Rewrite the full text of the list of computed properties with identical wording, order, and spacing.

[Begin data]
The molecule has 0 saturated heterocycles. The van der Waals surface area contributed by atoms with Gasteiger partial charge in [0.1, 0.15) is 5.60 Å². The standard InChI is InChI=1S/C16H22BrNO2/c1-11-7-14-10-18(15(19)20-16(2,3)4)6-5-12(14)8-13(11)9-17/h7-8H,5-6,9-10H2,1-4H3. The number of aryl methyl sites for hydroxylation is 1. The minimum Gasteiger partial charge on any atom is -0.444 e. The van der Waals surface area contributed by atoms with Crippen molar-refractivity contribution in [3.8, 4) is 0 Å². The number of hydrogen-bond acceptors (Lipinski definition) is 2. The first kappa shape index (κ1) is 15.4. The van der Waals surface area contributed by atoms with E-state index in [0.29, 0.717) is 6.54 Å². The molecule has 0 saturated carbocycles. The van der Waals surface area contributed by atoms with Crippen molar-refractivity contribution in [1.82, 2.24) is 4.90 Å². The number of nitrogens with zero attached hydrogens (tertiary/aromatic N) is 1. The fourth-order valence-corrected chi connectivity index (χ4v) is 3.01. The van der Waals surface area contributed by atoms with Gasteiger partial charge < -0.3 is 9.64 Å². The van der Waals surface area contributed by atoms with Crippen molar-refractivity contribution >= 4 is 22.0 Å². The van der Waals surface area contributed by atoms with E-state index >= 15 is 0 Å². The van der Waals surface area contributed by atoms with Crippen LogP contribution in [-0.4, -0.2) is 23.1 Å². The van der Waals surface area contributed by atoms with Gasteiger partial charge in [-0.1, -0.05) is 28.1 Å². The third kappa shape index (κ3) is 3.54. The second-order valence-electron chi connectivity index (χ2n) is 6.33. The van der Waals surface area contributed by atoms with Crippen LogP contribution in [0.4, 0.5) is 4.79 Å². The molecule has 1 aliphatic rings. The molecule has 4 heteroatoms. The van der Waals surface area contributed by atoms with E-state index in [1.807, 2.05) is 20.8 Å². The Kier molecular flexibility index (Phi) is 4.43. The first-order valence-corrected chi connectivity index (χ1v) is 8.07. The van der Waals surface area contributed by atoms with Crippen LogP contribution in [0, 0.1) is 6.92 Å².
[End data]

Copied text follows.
The molecule has 0 saturated heterocycles. The van der Waals surface area contributed by atoms with Gasteiger partial charge in [0.1, 0.15) is 5.60 Å². The standard InChI is InChI=1S/C16H22BrNO2/c1-11-7-14-10-18(15(19)20-16(2,3)4)6-5-12(14)8-13(11)9-17/h7-8H,5-6,9-10H2,1-4H3. The number of aryl methyl sites for hydroxylation is 1. The minimum Gasteiger partial charge on any atom is -0.444 e. The van der Waals surface area contributed by atoms with Crippen molar-refractivity contribution in [3.8, 4) is 0 Å². The number of hydrogen-bond acceptors (Lipinski definition) is 2. The first kappa shape index (κ1) is 15.4. The van der Waals surface area contributed by atoms with E-state index in [0.29, 0.717) is 6.54 Å². The molecule has 0 saturated carbocycles. The van der Waals surface area contributed by atoms with Crippen molar-refractivity contribution in [1.82, 2.24) is 4.90 Å². The number of nitrogens with zero attached hydrogens (tertiary/aromatic N) is 1. The fourth-order valence-corrected chi connectivity index (χ4v) is 3.01. The van der Waals surface area contributed by atoms with Gasteiger partial charge < -0.3 is 9.64 Å². The van der Waals surface area contributed by atoms with Crippen molar-refractivity contribution >= 4 is 22.0 Å². The van der Waals surface area contributed by atoms with E-state index >= 15 is 0 Å². The van der Waals surface area contributed by atoms with Crippen LogP contribution in [-0.4, -0.2) is 23.1 Å². The van der Waals surface area contributed by atoms with Gasteiger partial charge in [-0.1, -0.05) is 28.1 Å². The third kappa shape index (κ3) is 3.54. The second-order valence-electron chi connectivity index (χ2n) is 6.33. The van der Waals surface area contributed by atoms with Crippen LogP contribution in [0.4, 0.5) is 4.79 Å². The molecule has 1 aliphatic rings. The molecule has 4 heteroatoms. The van der Waals surface area contributed by atoms with E-state index in [1.807, 2.05) is 20.8 Å². The Kier molecular flexibility index (Phi) is 4.43. The first-order valence-corrected chi connectivity index (χ1v) is 8.07. The van der Waals surface area contributed by atoms with Crippen LogP contribution in [0, 0.1) is 6.92 Å².